As part of the coursework, students also meet together in small precept groups twice a month, either in person or virtually, to discuss key questions regarding scenarios they may encounter during ministry.

“The primary engine or template for those precept groups comes from Richard Osmer’s hermeneutical spiral—or action/reflection loop,” says Coltvet. “That consists of essentially four questions: ‘What happened, why did it happen, what should be happening and what do I do next?’ Our students find just having those questions in front of them while they’re a leader in context is invaluable, because it allows them to reflect both practically and theologically on everyday scenarios.”

[Osmer’s book, “Hermeneutics and Empirical Research in Practical Theology,” offers more details about the questions and how they relate to practical theology.]

 

Clinical Pastoral Education (CPE)

Another contextual learning requirement at Luther Seminary is Clinical Pastoral Education (CPE).

Under the revised 2013 curriculum, all M.Div. students must have 400 hours of pastoral care experience at a certified site—usually a health-care or faith-based setting—under a trained CPE supervisor in order to graduate.

“Of the 400 hours that our students will spend in hospitals, clinics and nursing homes, and other creative, parish-based entities, it’s 300 hours of face-to-face work with a patient in a care setting, and 100 hours spent in didactics or teaching and learning with a peer group,” says Coltvet. “They will be informed on a variety of topics, from family systems to grief and loss and pastoral care techniques.”

As with CPL students, CPE students meet together in small groups as they engage with their communities. And as part of that group reflection, students share “verbatims” of their various encounters with individuals so they can learn from each other and reflect together.

“It’s been a vital aspect of strengthening our students in their own self-awareness and how to be a strong and rooted leader as they engage vulnerable populations,” Coltvet says.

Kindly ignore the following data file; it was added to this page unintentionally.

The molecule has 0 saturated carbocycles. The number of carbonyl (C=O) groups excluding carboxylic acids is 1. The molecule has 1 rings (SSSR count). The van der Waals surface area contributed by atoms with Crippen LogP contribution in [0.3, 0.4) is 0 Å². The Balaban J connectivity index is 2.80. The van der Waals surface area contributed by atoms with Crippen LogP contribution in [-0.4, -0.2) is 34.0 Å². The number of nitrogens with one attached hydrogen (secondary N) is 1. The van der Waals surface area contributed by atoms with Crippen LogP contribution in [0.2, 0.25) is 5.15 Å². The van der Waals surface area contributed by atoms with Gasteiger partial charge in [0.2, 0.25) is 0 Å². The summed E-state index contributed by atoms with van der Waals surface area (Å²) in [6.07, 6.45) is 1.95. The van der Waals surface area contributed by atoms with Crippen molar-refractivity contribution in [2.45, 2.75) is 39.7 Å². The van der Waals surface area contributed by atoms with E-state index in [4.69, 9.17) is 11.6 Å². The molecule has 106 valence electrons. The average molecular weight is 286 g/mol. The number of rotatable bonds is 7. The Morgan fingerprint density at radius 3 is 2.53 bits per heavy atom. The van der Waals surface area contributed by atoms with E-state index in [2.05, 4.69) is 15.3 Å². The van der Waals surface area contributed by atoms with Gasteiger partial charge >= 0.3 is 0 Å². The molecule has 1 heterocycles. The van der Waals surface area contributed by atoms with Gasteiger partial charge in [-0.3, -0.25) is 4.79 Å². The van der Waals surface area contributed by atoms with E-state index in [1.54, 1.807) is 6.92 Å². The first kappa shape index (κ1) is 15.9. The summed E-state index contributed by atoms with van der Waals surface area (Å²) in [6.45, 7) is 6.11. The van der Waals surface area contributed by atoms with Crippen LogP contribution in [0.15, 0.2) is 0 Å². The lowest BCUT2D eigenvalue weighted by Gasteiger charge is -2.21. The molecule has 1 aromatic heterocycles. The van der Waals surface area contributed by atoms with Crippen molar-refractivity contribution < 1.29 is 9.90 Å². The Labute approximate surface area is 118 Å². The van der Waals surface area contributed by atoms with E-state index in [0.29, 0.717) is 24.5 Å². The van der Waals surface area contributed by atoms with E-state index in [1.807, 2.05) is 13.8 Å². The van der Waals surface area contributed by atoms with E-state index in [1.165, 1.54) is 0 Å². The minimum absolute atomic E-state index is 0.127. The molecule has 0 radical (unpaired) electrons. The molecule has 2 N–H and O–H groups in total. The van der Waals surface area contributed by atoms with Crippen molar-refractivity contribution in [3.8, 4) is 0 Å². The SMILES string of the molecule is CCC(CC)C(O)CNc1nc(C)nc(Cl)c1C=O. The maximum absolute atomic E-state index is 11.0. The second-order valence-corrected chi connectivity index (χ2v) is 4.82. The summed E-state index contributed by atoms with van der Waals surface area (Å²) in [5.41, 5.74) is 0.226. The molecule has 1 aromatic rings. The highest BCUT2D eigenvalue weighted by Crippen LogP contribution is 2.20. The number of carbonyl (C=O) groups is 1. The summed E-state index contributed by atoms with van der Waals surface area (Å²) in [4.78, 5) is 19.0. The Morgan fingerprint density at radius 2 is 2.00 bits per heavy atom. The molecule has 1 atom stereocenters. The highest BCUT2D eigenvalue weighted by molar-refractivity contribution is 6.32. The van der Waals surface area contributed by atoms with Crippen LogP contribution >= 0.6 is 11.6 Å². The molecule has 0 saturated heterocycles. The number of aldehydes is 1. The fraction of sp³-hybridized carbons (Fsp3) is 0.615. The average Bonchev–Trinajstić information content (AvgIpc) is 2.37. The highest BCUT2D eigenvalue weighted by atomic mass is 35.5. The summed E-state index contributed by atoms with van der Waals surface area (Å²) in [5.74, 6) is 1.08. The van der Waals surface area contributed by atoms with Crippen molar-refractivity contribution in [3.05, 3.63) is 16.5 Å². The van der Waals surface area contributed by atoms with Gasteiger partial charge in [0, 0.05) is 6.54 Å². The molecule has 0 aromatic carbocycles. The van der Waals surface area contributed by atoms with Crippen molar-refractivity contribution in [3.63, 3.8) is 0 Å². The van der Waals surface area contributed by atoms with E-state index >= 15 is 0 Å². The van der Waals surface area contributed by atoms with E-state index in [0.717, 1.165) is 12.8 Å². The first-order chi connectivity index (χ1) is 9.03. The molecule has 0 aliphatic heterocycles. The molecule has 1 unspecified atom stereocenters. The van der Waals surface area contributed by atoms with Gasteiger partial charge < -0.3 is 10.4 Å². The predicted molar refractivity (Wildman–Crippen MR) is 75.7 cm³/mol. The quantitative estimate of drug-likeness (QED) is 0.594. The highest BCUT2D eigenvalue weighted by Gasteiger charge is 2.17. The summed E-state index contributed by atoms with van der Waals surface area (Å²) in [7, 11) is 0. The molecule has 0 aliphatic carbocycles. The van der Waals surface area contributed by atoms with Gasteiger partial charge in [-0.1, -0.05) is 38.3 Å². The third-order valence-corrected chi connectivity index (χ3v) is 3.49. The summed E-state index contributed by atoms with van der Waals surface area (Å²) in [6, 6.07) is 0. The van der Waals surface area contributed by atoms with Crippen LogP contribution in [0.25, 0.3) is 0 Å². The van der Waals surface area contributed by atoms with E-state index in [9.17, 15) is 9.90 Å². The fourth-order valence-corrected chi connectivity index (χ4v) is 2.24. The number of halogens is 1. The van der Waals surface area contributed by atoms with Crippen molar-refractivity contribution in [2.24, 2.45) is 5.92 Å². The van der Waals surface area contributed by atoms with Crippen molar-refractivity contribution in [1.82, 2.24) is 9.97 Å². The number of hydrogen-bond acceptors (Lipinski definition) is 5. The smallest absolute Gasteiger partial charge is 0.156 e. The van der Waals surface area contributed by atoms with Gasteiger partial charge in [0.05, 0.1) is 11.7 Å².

Internships

At Luther Seminary, all M.Div. students spend the equivalent of a year working as an intern within a congregational setting before graduating.

“We have two primary goals for that, in that pastoral identity will be formed and that multiple leadership competencies will be developed along the way,” Coltvet says.

During a student’s internship, they serve in a congregation and participate in every activity that any pastor would when ministering to his or her congregants.

“We have a long history of vital partnerships across the church in terms of pastors and congregations who are committed to providing training for future leaders of the church, and we continue to be indebted to them,” Coltvet says. “It accounts for roughly 25 percent of their seminary experience which is a significant portion of the curriculum.”

Coltvet says that for students, the opportunity to interact directly with a church and parishioners remains a very rich and rewarding one.

“Congregations provide a place of ‘sheltered trying’ for students as they find their voice in public leadership … but they also have the freedom to fail, even though there’s really no such thing as failure when it comes to contextual learning, only the failure to learn,” he says.